Judgment expected in Koblenz: State torture in Syria?

Status: 01/13/2022 6:31 a.m.

The international interest in this case was enormous. Today the Higher Regional Court in Koblenz ruled against the main defendant on allegations of torture on behalf of the Syrian government.

By Frank Bräutigam, ARD legal editor

The courtroom in Koblenz is a special place for Wassim Mukdad. Not because it is so idyllically located – the building is only a few steps away from the banks of the Rhine – but because the world’s first trial of possible systematic state torture of the Syrian Assad regime is taking place here. The international interest in the process is enormous.

Mukdad was in the al-Khatib prison of the Syrian secret service in Damascus. Like many other victims, he appeared as a witness and co-plaintiff at the trial. And testified that he was tortured there.

At the end of September 2011 during the “Arab Spring” he was arrested in Damascus when he was looking for a demonstration. He was kicked and his rib was broken, and his hair was set on fire on the bus to the prison. During several interrogations in the secret service prison, he was severely beaten while lying on his stomach, blindfolded. As a musician, he was particularly afraid that his hands could be damaged.

Victims meet alleged tormentors

A few years later Mukdad came to Germany as a refugee. A coincidence was responsible for the investigation in the specific case. In an initial reception center for refugees, another victim from the Damascus prison recognized the man who is now sitting in the dock in Koblenz: Anwar R.

R. had deserted and also came to Germany as a refugee. Previously, he is said to have headed the so-called investigative unit in a department of the Syrian secret service, to which the al-Khatib prison was attached. He is said to have had authority over the interrogators there and was the superior of the prison staff.

Accusation: torture and murder

The federal prosecutor’s office accuses him of being jointly responsible for the deaths of 30 people and the torture of at least 4,000 prisoners in 2011 and 2012. The crimes against humanity and murder are legal. Originally even 58 murders were charged.

“This process gives us back our dignity,” said Mukdad on the first day of the trial in April 2020, and he is also important for the people who are still in prisons. It’s not about revenge. The accused should have a fair trial.

Indictment a document of horror

The indictment, which the Chief Public Prosecutor Jasper Klinge read from the Federal Prosecutor’s Office at the start of the trial, is a single document of horror. “Welcome parties” on arrival in the courtyard with massive blows. Electric shocks, hanging from the ceiling with your wrists, sleep deprivation, overcrowded cells and much more.

The aim of the brutal mistreatment was to force confessions and to obtain information about the opposition movement. Sometimes they ended fatally. The victims were opponents of the government in the “Arab Spring”, which also led to strong protests in Syria. Such crimes abroad are often difficult to solve.

The so-called Caesar files were therefore important evidence: around 26,000 photos documenting 6,000 deaths as a result of torture. A military photographer smuggled them out of Syria. They were carefully examined in the process.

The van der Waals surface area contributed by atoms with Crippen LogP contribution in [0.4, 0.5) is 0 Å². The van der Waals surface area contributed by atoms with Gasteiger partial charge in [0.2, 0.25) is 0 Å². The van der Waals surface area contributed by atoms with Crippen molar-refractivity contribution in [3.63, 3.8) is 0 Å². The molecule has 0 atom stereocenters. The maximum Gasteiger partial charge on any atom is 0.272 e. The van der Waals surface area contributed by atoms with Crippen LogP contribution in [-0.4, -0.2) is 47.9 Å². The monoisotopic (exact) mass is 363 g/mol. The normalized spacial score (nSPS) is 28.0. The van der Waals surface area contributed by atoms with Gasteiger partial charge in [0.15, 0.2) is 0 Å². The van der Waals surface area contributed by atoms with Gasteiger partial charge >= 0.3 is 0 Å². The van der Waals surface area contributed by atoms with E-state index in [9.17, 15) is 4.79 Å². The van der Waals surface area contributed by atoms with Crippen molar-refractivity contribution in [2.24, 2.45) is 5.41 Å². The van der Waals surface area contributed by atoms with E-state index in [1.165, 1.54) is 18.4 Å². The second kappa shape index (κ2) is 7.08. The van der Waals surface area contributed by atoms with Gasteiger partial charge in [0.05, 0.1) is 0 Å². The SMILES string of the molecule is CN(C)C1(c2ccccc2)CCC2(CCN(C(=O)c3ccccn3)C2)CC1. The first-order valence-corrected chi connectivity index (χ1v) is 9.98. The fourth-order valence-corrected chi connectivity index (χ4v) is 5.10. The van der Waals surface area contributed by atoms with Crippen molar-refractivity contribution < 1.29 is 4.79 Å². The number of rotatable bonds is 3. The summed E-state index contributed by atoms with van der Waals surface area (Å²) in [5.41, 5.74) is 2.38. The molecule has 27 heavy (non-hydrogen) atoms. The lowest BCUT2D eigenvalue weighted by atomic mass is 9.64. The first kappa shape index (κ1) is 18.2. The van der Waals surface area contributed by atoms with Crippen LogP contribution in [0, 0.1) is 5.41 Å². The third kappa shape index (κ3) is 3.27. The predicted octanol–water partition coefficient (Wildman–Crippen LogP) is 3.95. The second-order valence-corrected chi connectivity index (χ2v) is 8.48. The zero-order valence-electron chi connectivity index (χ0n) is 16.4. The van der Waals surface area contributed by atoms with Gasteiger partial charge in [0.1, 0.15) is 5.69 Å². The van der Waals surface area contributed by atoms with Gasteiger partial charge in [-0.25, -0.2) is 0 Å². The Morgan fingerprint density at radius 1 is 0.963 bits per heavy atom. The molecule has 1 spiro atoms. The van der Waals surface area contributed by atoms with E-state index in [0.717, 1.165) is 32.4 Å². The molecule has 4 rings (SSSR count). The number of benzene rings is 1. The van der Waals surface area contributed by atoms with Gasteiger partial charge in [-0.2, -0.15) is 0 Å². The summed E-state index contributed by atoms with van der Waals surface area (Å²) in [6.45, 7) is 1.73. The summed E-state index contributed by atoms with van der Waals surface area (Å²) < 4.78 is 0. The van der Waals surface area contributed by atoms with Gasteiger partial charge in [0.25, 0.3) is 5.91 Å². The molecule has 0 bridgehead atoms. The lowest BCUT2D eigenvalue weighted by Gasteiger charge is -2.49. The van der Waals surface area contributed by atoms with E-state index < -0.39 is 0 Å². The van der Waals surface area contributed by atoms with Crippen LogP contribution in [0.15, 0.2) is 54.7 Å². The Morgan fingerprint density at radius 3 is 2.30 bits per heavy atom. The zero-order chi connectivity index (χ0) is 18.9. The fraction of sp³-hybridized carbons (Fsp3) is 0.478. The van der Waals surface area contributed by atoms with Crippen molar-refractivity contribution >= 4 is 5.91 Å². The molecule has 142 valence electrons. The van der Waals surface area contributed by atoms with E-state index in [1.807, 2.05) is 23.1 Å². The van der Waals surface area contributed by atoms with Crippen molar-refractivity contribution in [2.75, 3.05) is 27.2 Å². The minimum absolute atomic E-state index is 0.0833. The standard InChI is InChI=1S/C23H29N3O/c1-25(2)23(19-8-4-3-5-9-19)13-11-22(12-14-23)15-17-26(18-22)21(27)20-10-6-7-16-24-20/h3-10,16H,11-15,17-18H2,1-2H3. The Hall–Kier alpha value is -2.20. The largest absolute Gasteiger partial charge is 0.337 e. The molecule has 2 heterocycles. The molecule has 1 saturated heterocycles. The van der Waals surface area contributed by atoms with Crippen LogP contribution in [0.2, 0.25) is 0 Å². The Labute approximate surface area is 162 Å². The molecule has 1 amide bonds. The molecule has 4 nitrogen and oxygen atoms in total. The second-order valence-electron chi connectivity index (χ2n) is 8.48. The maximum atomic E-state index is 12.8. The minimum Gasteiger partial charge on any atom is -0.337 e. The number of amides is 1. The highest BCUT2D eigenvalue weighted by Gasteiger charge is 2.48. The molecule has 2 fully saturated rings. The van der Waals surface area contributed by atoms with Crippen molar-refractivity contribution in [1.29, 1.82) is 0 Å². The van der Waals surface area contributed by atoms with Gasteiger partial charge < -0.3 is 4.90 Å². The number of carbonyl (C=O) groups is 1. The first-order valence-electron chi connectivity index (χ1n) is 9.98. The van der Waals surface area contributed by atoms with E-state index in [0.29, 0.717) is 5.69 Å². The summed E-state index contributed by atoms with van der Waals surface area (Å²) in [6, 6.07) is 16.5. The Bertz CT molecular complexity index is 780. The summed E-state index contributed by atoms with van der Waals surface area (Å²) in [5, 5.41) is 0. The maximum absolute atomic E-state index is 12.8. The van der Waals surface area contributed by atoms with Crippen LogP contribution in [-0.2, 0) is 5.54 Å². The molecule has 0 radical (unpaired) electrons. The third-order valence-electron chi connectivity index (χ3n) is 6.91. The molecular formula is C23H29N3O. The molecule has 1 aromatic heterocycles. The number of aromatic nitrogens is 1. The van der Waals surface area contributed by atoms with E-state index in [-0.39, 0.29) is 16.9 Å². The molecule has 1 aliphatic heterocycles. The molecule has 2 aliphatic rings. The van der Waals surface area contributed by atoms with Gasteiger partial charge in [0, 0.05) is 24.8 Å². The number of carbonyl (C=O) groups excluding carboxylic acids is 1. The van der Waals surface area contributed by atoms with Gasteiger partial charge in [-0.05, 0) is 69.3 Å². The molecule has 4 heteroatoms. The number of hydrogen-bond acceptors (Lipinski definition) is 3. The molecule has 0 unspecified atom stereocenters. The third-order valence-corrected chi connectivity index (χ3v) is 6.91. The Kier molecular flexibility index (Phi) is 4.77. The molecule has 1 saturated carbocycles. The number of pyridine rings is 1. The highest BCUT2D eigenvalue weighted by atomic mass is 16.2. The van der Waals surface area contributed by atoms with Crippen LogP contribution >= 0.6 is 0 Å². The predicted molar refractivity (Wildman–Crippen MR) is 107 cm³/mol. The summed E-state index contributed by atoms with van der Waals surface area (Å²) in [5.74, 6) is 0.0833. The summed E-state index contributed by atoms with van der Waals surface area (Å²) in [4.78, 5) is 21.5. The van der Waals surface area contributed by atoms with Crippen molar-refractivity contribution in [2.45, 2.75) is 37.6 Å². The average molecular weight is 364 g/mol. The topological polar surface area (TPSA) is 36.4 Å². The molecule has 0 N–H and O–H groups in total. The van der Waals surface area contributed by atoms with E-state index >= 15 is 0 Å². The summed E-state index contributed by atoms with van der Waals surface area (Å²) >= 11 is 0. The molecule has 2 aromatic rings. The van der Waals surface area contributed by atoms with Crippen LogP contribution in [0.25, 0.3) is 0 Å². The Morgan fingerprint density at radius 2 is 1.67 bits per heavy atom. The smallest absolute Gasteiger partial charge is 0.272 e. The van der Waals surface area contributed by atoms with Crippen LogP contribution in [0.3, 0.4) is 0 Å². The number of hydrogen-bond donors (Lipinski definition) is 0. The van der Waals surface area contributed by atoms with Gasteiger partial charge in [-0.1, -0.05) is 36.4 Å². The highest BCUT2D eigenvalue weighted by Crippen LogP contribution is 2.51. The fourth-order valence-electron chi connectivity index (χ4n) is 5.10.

Second defendant already convicted

There is already a kind of blueprint for part of the judgment against Anwar R. Because originally there was a second man in the dock: Eyad A.

The court is convinced that in autumn 2011 he and his colleagues arrested at least 30 demonstrators as a member of a kind of “rapid reaction force in the field” after a demonstration against Assad and escorted them to the prison by bus – knowing what to expect there. In February 2021, the Higher Regional Court of Koblenz sentenced him to four and a half years in prison for aiding and abetting crimes against humanity. This judgment is not yet final.

Court: Assad regime systematically tortured

It is important to note that in order to convict Eyad A. for aiding and abetting, the court first had to determine that the Assad torture regime was legally a “systematic attack on the civilian population”. So a crime against humanity according to the International Criminal Code. This is exactly what the Koblenz court did, for the first time in the world. There is much to suggest that the court will maintain these fundamental statements in the judgment against Anwar R.

The instruction had come from high above to use force and weapons against demonstrators. The secret service and its prisons played a central role. For Anwar R.’s specific guilty verdict, it must now be clarified what role he played in this system of state torture from the point of view of the court. R. denied the torture allegations in a written statement during the proceedings and emphasized that he had turned away from the Assad regime and deserted.

Germany not a “safe haven”

But why can crimes from Syria with Syrian defendants and victims even be tried in a German court? It currently appears that the Syrian courts will not punish the offenses themselves. A trial before the International Criminal Court in The Hague is not possible because Syria has not acceded to the court.

The UN Security Council could order the court to investigate in Syria anyway. But that is blocked by Russia, for example. What remains is the so-called world law principle that many countries implement – including Germany.

Certain crimes such as genocide, crimes against humanity or war crimes can then also be prosecuted in Germany if the act was committed abroad and neither the perpetrator nor the victim are Germans. The idea behind it: possible perpetrators of the most serious crimes should not find a “safe haven” in Germany.

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